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In 2009, Accenture, which handled restructuring of The Exchange, reviewed my job functions and comments of the Director General and recommended that I should be deployed to Market Operation, a core Department to enable me rise to any level in the organisation. I was already an Assistant General Manager that time. The transfer opened some technical trainings for me abroad such as comprehensive capital market training at International Institute for Securities Market Development, midwifed by the United States’ Securities and Exchange Commission in Washington DC. I did an internship at World Bank, Chicago. I had earlier attended the New York Institute of Finance, also in Washington DC and participated at a training powered by The Management School, London, among others. The Guardian provided a platform for me to showcase my talent while The Exchange reinforced my stay in the corporate world. Financial journalists should keep tab on the entire economy. They must have reliable sources among the stockbrokers, officials of SEC, all securities markets, quoted companies, shareholders’ associations, market analysts etc to excel. They need regular training to keep abreast of constant changes in the global economy and the impacts on our market. Unfortunately, many stories on the market nowadays fall below minimum benchmark as every professional story should spur an investor to either buy securities, sell or keep on hold.

Stockbrokers have always expressed dismay at abuse of space and airtime by some media organisations through jaundiced stories and screaming headlines of huge losses whenever the market is bearish. Reporters ought to also know that bearish trend is a buy signal for blue chip companies whose shares are trading below intrinsic values. Market reports are no longer generated solely from The Exchange as NASD OTC PLC, FMDQ Securities Exchange, AFEX Commodities Exchange, Nigeria Commodities Exchange (NCX) and the latest entrant, Lagos Commodities and Futures Exchange (LCFE) are all institutions that create investment opportunities. New products offerings are introduced to the market regularly. Consumers of market stories are becoming more educated and sophisticated.

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Millennials and institutional investors are in dire need of analytical stories for investment decision. Strategy and tactics of reporting the market is changing by the day. Stockbrokers and financial press must be global in thinking and outlook. Training models for financial press must change in form and content. It should reflect current developments in the market, including digital assets. Turnover is high on the Business Desk in the media houses as banks and other financial institutions employ good ones. Some organisations assign interns to cover the market. Regulators may need to work around this without necessarily appearing dictatorial to media houses. The market is sensitive and should be reported by those that have basic training.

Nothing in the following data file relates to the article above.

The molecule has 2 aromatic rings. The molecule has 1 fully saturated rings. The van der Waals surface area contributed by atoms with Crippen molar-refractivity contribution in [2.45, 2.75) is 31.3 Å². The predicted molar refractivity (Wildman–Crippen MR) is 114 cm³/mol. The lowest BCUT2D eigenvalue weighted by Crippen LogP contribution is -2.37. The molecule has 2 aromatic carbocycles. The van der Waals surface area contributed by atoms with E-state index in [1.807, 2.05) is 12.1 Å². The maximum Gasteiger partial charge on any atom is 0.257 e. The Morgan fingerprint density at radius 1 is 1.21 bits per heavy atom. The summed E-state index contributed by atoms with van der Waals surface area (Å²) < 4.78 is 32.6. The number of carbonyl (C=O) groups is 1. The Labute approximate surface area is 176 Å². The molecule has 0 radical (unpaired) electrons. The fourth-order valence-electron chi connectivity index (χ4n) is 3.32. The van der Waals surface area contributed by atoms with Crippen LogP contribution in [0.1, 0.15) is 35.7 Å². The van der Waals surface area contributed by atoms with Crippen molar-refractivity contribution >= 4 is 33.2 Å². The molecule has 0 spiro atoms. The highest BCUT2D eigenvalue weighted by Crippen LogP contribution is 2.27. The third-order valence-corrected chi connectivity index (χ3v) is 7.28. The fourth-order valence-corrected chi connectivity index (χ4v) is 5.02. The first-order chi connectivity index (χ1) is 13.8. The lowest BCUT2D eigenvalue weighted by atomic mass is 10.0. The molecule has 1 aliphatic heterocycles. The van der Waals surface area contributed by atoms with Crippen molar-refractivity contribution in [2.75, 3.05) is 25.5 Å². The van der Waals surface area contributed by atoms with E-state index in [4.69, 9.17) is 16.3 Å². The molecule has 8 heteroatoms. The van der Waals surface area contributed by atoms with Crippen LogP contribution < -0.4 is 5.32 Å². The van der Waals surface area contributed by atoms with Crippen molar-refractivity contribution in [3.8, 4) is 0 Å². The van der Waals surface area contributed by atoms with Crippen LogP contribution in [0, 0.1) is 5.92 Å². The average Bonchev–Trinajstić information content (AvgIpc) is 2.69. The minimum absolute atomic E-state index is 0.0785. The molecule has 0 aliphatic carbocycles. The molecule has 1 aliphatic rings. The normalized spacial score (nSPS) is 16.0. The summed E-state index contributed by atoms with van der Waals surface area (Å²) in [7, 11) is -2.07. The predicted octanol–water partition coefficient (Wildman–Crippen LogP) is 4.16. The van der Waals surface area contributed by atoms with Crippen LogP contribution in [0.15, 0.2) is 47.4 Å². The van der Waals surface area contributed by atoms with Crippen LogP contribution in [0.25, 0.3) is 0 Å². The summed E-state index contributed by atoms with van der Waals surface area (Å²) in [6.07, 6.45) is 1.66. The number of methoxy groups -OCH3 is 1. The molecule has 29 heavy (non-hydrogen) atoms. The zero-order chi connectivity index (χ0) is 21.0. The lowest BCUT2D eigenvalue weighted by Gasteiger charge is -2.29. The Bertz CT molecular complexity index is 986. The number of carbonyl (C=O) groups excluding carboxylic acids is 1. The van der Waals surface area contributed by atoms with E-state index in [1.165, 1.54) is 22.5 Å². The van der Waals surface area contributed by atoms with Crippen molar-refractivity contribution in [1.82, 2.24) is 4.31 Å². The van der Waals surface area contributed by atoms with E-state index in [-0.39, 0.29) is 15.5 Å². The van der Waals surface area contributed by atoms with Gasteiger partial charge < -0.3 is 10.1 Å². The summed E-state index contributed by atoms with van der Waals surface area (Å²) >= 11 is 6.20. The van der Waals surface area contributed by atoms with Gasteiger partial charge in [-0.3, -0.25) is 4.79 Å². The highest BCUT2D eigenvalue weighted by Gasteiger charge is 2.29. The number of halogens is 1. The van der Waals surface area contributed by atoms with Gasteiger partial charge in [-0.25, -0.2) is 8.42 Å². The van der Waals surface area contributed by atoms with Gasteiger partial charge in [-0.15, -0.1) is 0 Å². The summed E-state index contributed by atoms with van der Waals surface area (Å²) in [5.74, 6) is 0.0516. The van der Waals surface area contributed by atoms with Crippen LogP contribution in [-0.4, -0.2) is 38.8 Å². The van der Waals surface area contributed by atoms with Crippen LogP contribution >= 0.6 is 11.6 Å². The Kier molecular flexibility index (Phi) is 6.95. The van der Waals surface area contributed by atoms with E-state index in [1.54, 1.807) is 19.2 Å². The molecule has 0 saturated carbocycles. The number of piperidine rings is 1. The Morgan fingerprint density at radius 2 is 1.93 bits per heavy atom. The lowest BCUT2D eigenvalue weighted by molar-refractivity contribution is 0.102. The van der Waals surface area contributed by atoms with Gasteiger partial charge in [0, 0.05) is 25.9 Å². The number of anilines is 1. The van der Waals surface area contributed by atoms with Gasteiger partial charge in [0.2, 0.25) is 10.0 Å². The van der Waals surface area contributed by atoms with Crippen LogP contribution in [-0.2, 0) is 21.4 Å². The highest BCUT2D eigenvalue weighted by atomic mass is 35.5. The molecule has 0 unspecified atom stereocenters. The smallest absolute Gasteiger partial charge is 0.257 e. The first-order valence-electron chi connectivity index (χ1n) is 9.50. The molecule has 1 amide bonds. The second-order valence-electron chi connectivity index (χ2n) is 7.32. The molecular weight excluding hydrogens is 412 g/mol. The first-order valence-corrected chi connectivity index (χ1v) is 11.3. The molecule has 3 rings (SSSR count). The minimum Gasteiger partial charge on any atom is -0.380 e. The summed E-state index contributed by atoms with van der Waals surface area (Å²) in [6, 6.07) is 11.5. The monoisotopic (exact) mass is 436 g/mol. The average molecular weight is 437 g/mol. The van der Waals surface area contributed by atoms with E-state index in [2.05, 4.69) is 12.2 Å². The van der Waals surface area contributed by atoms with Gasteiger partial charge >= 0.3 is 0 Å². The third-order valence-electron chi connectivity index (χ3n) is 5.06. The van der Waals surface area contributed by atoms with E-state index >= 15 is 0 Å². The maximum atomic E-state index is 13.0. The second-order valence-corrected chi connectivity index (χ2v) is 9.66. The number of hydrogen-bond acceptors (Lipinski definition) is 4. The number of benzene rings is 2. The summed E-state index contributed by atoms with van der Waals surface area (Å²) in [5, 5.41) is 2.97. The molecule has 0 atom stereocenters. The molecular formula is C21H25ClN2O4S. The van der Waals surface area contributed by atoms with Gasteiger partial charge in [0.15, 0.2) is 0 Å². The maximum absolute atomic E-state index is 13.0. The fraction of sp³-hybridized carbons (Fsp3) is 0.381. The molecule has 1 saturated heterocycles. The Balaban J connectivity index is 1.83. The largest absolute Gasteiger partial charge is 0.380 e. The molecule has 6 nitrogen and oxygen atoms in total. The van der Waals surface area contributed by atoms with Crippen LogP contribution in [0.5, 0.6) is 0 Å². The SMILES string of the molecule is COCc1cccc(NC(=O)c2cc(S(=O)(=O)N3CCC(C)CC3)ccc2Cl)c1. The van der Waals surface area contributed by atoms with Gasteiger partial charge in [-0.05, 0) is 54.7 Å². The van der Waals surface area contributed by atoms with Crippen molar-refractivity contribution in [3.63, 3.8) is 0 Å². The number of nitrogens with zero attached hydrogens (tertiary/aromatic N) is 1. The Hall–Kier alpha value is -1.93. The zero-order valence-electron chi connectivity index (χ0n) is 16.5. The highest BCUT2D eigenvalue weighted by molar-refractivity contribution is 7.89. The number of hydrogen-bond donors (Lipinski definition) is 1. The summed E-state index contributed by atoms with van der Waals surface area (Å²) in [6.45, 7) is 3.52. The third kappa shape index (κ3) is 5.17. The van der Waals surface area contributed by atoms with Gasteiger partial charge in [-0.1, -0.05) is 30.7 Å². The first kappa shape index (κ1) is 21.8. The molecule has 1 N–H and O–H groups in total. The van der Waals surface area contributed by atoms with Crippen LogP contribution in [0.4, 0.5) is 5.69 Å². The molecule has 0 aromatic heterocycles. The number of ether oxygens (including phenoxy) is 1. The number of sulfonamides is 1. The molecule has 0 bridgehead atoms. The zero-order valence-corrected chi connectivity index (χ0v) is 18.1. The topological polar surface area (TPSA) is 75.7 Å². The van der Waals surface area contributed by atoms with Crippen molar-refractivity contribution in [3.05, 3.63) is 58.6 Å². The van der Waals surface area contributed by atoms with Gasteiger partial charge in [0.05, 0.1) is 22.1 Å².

Media houses can take care of fundamentals of news gathering and reporting. But they lack technical know-how to train journalists on fundamentals of financial market. They may not be able to teach financial statement analysis, especially investment ratios and their applications effectively. No journalist can report the market accurately without these tools. This makes the scholarship awarded some financial journalists by the CIS for Diploma in Securities and Investment timely and commendable. Journalists cannot give what they do not have. This is where synergy comes in. Regulators, operators, and quoted companies should invest in quality training of financial journalists. Professional journalists with track records of covering the market should be involved for effective deployment of case studies and critiques of stories. Such engaging training was like a statutory function during my days at The Exchange. The financial press is a strategic member of the market ecosystem. Online publication and social media have demolished the Chinese Wall that literally block information highways. Journalists’ inaccurate reports or lack of understanding of some basic concepts can dent a securities market image and cause financial hemorrhage for its quoted companies and shareholders.
Oni, award winning financial journalist, PR consultant and chartered stockbroker is the chief executive officer, Sofunix Investment and Communications.